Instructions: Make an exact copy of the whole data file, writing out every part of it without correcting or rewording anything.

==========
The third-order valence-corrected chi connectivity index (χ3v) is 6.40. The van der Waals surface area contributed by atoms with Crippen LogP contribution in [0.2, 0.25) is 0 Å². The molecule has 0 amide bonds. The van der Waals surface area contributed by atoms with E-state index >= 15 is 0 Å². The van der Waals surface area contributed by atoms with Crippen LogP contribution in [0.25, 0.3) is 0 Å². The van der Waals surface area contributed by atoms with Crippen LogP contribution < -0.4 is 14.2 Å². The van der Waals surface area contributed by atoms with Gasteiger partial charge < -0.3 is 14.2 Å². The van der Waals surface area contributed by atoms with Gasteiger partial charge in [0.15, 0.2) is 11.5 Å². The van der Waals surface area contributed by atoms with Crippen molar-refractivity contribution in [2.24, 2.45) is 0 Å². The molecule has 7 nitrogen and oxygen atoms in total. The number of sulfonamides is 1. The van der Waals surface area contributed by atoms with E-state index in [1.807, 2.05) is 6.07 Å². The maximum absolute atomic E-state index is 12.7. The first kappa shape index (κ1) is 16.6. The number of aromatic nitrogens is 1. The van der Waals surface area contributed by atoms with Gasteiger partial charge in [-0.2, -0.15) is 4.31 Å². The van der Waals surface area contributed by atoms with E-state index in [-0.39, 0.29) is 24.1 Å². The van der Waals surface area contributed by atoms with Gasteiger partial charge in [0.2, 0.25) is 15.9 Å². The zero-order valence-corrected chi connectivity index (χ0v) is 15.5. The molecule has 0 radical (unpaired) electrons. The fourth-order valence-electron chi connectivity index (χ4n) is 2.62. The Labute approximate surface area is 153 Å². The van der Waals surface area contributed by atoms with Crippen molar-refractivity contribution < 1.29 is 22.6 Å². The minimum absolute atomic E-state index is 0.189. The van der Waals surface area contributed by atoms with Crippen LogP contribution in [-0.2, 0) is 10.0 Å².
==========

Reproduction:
The third-order valence-corrected chi connectivity index (χ3v) is 6.40. The van der Waals surface area contributed by atoms with Crippen LogP contribution in [0.2, 0.25) is 0 Å². The molecule has 0 amide bonds. The van der Waals surface area contributed by atoms with E-state index >= 15 is 0 Å². The van der Waals surface area contributed by atoms with Crippen LogP contribution in [0.25, 0.3) is 0 Å². The van der Waals surface area contributed by atoms with Crippen LogP contribution < -0.4 is 14.2 Å². The van der Waals surface area contributed by atoms with Gasteiger partial charge < -0.3 is 14.2 Å². The van der Waals surface area contributed by atoms with Gasteiger partial charge in [0.15, 0.2) is 11.5 Å². The van der Waals surface area contributed by atoms with Crippen molar-refractivity contribution in [2.24, 2.45) is 0 Å². The molecule has 7 nitrogen and oxygen atoms in total. The number of sulfonamides is 1. The van der Waals surface area contributed by atoms with E-state index in [1.807, 2.05) is 6.07 Å². The maximum absolute atomic E-state index is 12.7. The first kappa shape index (κ1) is 16.6. The number of aromatic nitrogens is 1. The van der Waals surface area contributed by atoms with Gasteiger partial charge in [-0.2, -0.15) is 4.31 Å². The van der Waals surface area contributed by atoms with E-state index in [-0.39, 0.29) is 24.1 Å². The van der Waals surface area contributed by atoms with Gasteiger partial charge in [0.2, 0.25) is 15.9 Å². The zero-order valence-corrected chi connectivity index (χ0v) is 15.5. The molecule has 0 radical (unpaired) electrons. The fourth-order valence-electron chi connectivity index (χ4n) is 2.62. The Labute approximate surface area is 153 Å². The van der Waals surface area contributed by atoms with Crippen molar-refractivity contribution < 1.29 is 22.6 Å². The minimum absolute atomic E-state index is 0.189. The van der Waals surface area contributed by atoms with Crippen LogP contribution in [-0.2, 0) is 10.0 Å².